There are a lot of wealthy, successful Americans who agree with me — because they want to give something back. They know they didn’t — look, if you’ve been successful, you didn’t get there on your own. You didn’t get there on your own. I’m always struck by people who think, well, it must be because I was just so smart. There are a lot of smart people out there. It must be because I worked harder than everybody else. Let me tell you something — there are a whole bunch of hardworking people out there. (Applause.)

If you were successful, somebody along the line gave you some help. There was a great teacher somewhere in your life. Somebody helped to create this unbelievable American system that we have that allowed you to thrive. Somebody invested in roads and bridges. If you’ve got a business — you didn’t build that. Somebody else made that happen. The Internet didn’t get invented on its own. Government research created the Internet so that all the companies could make money off the Internet.

The point is, is that when we succeed, we succeed because of our individual initiative, but also because we do things together. There are some things, just like fighting fires, we don’t do on our own. I mean, imagine if everybody had their own fire service. That would be a hard way to organize fighting fires.

Warren’s Speech

And here’s Elizabeth Warren’s original 2011 speech, upon which Obama’s was based:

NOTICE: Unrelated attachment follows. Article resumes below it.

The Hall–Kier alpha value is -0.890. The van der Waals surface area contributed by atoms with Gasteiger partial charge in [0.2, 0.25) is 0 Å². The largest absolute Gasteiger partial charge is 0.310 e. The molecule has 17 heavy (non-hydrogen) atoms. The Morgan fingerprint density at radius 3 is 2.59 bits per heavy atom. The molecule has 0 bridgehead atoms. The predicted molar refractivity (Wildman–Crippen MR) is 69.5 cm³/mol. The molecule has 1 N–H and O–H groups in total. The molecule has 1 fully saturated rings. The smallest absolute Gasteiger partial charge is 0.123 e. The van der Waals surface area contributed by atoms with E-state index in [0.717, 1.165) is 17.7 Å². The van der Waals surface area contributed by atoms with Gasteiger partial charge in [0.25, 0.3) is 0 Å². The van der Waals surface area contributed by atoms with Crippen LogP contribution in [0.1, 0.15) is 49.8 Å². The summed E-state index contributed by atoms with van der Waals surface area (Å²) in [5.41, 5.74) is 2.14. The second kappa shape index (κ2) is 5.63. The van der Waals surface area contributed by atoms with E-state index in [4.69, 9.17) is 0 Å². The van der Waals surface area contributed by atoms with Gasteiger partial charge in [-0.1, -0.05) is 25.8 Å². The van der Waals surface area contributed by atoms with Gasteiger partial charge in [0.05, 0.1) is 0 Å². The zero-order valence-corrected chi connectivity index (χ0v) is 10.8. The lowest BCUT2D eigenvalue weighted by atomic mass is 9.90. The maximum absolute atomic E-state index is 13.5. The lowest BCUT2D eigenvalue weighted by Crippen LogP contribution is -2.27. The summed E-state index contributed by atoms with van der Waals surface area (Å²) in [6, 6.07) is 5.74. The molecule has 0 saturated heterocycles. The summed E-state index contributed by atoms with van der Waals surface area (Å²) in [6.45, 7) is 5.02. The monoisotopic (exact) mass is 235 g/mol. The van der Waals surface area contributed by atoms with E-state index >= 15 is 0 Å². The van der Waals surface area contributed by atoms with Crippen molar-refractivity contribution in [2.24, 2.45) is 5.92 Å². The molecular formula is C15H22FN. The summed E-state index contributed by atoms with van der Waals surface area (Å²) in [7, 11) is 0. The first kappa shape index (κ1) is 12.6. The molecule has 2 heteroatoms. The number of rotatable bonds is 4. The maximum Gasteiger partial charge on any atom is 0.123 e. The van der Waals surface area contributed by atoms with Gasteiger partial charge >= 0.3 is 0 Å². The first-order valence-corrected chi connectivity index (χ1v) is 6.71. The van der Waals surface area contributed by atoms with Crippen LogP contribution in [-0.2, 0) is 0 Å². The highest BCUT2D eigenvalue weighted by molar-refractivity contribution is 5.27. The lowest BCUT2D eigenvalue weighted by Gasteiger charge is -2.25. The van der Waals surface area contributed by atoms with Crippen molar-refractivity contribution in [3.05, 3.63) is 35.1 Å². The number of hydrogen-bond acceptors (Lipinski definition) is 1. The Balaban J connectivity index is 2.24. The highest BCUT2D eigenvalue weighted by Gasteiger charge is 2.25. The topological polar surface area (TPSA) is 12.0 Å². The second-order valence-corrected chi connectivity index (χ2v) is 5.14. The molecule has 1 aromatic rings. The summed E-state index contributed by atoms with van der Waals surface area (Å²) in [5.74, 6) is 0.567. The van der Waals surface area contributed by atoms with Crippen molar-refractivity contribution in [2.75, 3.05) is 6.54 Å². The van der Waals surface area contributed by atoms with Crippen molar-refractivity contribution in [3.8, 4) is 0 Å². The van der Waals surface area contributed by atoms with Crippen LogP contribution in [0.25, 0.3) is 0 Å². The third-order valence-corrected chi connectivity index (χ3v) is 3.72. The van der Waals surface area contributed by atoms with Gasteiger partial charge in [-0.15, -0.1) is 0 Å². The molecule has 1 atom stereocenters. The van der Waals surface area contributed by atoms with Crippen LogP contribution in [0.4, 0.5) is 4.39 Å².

And the transcript:

There is nobody in this country who got rich on his own. Nobody. You built a factory out there — good for you!

But I want to be clear. You moved your goods to market on the roads the rest of us paid for. You hired workers the rest of us paid to educate. You were safe in your factory because of police forces and fire forces that the rest of us paid for. You didn’t have to worry that marauding bands would come and seize everything at your factory, and hire someone to protect against this, because of the work the rest of us did. Now look, you built a factory and it turned into something terrific, or a great idea — God bless. Keep a big hunk of it.

But part of the underlying social contract is you take a hunk of that and pay forward for the next kid who comes along.

OK, now that we have both speeches in front of us, let us list the exact government programs and projects that Obama and Warren use to justify their position:

Education (Obama: “There was a great teacher somewhere in your life.” Warren: “You hired workers the rest of us paid to educate.”)
Transportation (Obama: “Somebody invested in roads and bridges.” Warren: “You moved your goods to market on the roads the rest of us paid for.”)
Public Safety (Warren: “You were safe in your factory because of police forces and fire forces that the rest of us paid for.” Obama: “There are some things, just like fighting fires, we don’t do on our own.”)
The Internet (Obama: “Government research created the Internet so that all the companies could make money off the Internet.”)

…and that’s it.

OK. Fine. Let’s absolutely concede this point to Obama and Warren: There are some government activities that benefit us all, including business owners.

And for the sake of argument let’s just allow for a moment that the federal government is the best, most efficient and only supplier of these benefits. You win, Elizabeth and Barack.